At the beginning of Landscapers, a caption explains that the married couple of Susan and Christopher Edwards were sentenced to 25 years in prison for murder. “To this day, they maintain their innocence,” reads a second superimposed message. From here, the viewer is introduced to two characters with a gray and nondescript appearance, fragile one might even say apparently incapable of killing a fly. But two people are much more than a fly. We meet the Edwards in Paris, where they are living in exile that we eventually learn the reasons behind. Christopher has what’s best described as a murky relationship with his stepmother and, one day he calls her to ask for (more) money, plucking at her heart (purse)strings by explaining that he has kept a secret for fifteen years.
The stepmother gets in touch with the police and from this point onwards the apparently modest, almost boring couple begin to reveal some increasingly disturbing peculiarities. Susan’s outwardly vigorous nature hides an inner fragility as Oscar winner Olivia Colman delivers yet another career-best performance, breathing life into what it one of the series greatest successes in a disturbing portrayal of a woman permanently walking the tightrope that spans the gap between madness and sanity, catching you off guard time and time again as her gaze leaves you wondering whether we’re dealing with and incredibly innocent and naïve individual, or someone with horrendous inner demons. By her side, Christopher Edwards serves as her great white knight and protector, almost henpecked, but with something in his eye, a spark that also leads us to intuit a borderline personality and stellar performance from David Thewlis, known for his role as Remus Lupine in the Harry Potter film saga or his appearance in Wonder Woman, War Horse and Seven Years in Tibet.
One of the singularities of this series is its departure from the realistic overtones that generally mark most productions dealing with criminal cases and on occasion we’re treated to images tinged with color or the appearance of a character in a scene where they are not actually physically present. Susan’s immense, quasi-unhealthy love of cinema provides audiences with elements from the movies she adores, as these seep into the action, ranging in resources that at times succumb to the aesthetic, but that in general, and beyond the formal beauty, convey the idea that the couple’s connection with reality is somewhat feeble.
The way the series portrays the police handling the case also deviates from the norm, with several rather peculiar eccentricities and relationships between the different investigators that, at times, shift the entire focus into the terrain of black comedy, especially since the cops can’t get their heads around the natural and courteous demeanor of two people suspected of having taken part in a double homicide. In fact, this contrast between civility and the criminal mind is at the very heart of Landscapers, as this most British trait of extreme repression being one of the most commonly highlighted characteristics. Hitchcock always pointed out the delight with which the English consume lurid criminal exploits with a nonchalance that prevents them from showing any type of emotion, showcasing this as a national trait.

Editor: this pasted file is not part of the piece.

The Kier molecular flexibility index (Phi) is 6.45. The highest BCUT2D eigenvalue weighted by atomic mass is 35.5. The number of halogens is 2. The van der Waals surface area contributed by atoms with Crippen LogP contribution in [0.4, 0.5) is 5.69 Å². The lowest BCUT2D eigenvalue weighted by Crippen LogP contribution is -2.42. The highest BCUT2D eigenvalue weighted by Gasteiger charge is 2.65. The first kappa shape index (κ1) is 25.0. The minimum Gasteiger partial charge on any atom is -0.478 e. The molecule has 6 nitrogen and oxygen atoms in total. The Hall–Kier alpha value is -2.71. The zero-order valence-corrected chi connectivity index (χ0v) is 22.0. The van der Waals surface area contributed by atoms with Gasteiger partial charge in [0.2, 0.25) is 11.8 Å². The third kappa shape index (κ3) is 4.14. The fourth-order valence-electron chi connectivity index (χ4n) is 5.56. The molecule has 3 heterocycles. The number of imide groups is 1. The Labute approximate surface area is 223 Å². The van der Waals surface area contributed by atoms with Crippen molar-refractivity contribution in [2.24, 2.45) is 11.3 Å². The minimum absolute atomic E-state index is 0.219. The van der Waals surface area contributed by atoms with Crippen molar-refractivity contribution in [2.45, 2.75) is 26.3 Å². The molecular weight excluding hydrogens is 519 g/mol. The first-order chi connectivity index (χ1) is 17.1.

The Edwards reveal details of their personalities and, above all, their biography during the police interrogations, but I won’t go into that here, as a large part of what makes this production so special is precisely the elegance with which the details are discovered, that and the show’s creators’ ability to provoke incredulous series fans, gobsmacked and confused as to what to think of this friendly couple, whether they should be met with empathy or dread.
The writing talents of Ed Sinclair are behind the scenes, together with the masterful staging of Anglo-Japanese actor and director William Sharpe. With a little help from his friend Tom Kingsley, the filmmaker debuted with the BAFTA nominated Black Pond in the Outstanding Debut by a British Writer, Director or Producer category. However, Kingsley joined the team a little later as their first choice for director’s chair had been Alexander Payne (Sideways, Nebraska).
The series has a straightforward, pill format, with only four 45-minute episodes. Everything is explained in condensed and precise way and the economy of footage helps viewers to avoid losing their way along fruitless, meandering paths that go nowhere. That said, the four-part series affords us ample time and space to penetrate the armor of two such unique characters, who at first may come across as laughable, then fearsome. As more is revealed, we find ourselves forced to ponder the disturbing question of whether, in reality, and despite the blood that may allegedly be on their hands, could they also be victims here?